The bottom line: Cutting out dairy is not a guaranteed fix for those with psoriasis and eczema. However, if you’re experiencing a sudden flare of symptoms, it may be worth trying an elimination diet to find out if a particular food is to blame; However, consult an RDN before attempting this diet.

Nutrition Daily Nugget

Drink Warm Lemon Water! Drinking a glass of warm lemon water in the morning will start your day off right! You’ll get a boost of vitamin C, clean out toxins from your body and keep your digestion system on track.

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5 Smart Carb Swaps

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Eating fewer carbs does not mean giving up everything you love. A few easy changes can make a big difference in how much you consume. Instead of choosing carb sources loaded with sugar, fat, and calories, opt for more nutrient-dense alternatives filled with fiber, heart-healthy fats, and whole grains. You’ll be surprised at much you love the alternatives below and how delicious eating low-carb can be.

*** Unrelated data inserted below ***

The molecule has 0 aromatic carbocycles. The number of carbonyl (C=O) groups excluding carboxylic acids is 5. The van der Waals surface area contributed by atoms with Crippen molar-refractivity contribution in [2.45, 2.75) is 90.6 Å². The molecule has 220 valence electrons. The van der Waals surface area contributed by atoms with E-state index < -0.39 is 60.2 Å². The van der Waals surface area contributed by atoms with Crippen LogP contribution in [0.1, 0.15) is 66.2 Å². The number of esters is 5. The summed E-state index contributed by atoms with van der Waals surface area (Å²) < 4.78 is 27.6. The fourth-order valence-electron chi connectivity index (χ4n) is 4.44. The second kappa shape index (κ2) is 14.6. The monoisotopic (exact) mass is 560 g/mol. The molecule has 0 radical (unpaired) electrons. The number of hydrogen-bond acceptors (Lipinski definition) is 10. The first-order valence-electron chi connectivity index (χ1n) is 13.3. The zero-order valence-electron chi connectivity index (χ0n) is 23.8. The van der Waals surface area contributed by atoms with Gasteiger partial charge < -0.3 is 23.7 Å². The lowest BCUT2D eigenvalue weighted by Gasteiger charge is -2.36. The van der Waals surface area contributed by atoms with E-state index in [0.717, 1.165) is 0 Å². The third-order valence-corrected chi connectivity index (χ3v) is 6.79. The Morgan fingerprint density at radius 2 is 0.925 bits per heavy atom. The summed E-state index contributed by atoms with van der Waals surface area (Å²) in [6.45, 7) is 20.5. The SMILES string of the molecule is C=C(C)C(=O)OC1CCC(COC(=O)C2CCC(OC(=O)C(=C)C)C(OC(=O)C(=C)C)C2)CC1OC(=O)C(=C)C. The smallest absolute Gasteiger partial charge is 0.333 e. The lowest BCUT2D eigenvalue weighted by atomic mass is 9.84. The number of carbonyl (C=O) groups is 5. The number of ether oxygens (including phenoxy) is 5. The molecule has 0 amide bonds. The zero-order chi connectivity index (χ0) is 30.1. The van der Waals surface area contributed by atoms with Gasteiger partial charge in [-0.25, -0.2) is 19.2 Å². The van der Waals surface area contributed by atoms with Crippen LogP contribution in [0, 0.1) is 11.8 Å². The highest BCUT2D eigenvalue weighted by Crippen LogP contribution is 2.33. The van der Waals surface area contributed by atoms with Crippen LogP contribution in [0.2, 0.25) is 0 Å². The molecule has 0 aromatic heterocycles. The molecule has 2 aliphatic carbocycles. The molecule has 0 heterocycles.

1. BBQ Baked Beans

GOOD: Beans are full of fiber.

BAD: Lots of sugar in the sauce—13g for a total of 32g carbs.

BETTER: Black beans with sautéed red bell pepper, jalapeño, lime, and fresh cilantro. 10g fewer carbs and an additional 1.5g fiber.

2. Salad Dressings

GOOD: You’re eating salad!

BAD: Dressing choices, such as honey mustard (one of my favorites!!) and raspberry vinaigrette contain roughly 7g refined carbs per 2 tablespoons, all from sugar. And most light or fat-free dressings add sugar to make up for fat.

BETTER: Opt for oil and vinegar-based dressings instead; you’ll get zero carbs and lots of heart-healthy fats.

3. Apples with Low-Fat Caramel Dip

GOOD: You’re eating apples—25g balanced carbs and 4g fiber.

BAD: That caramel sauce has 26g carbs in just 2 tablespoons, all from sugar.

BETTER: Swap caramel for 1 tablespoon peanut butter. You’ll add 4g filling protein.

4. Cracker Jacks

GOOD: Whole grains and nuts.

BAD: The caramel adds 30g refined-sugar carbs per cup.

BETTER: Lightly salted oil-popped popcorn and nuts.

5. Mashed Taters

GOOD: More veggies.

BAD: No skin = 2g less fiber.

BETTER: Mashed butternut squash has just 47 calories, 12g carbs, and 4g fiber per ½ cup. Add a teaspoon of butter for 34 calories and 2.4g sat fat.

Not bad alternatives! And if you want to take your health goals to the next step, check out the challenge.

Nutrition challenge: If half of your daily grain intake is not 100% whole grain, I challenge you to “up-your-ante!” If this is old news to you, then what challenge will you take on?

Adapted from: Sidney Fry, MS, RD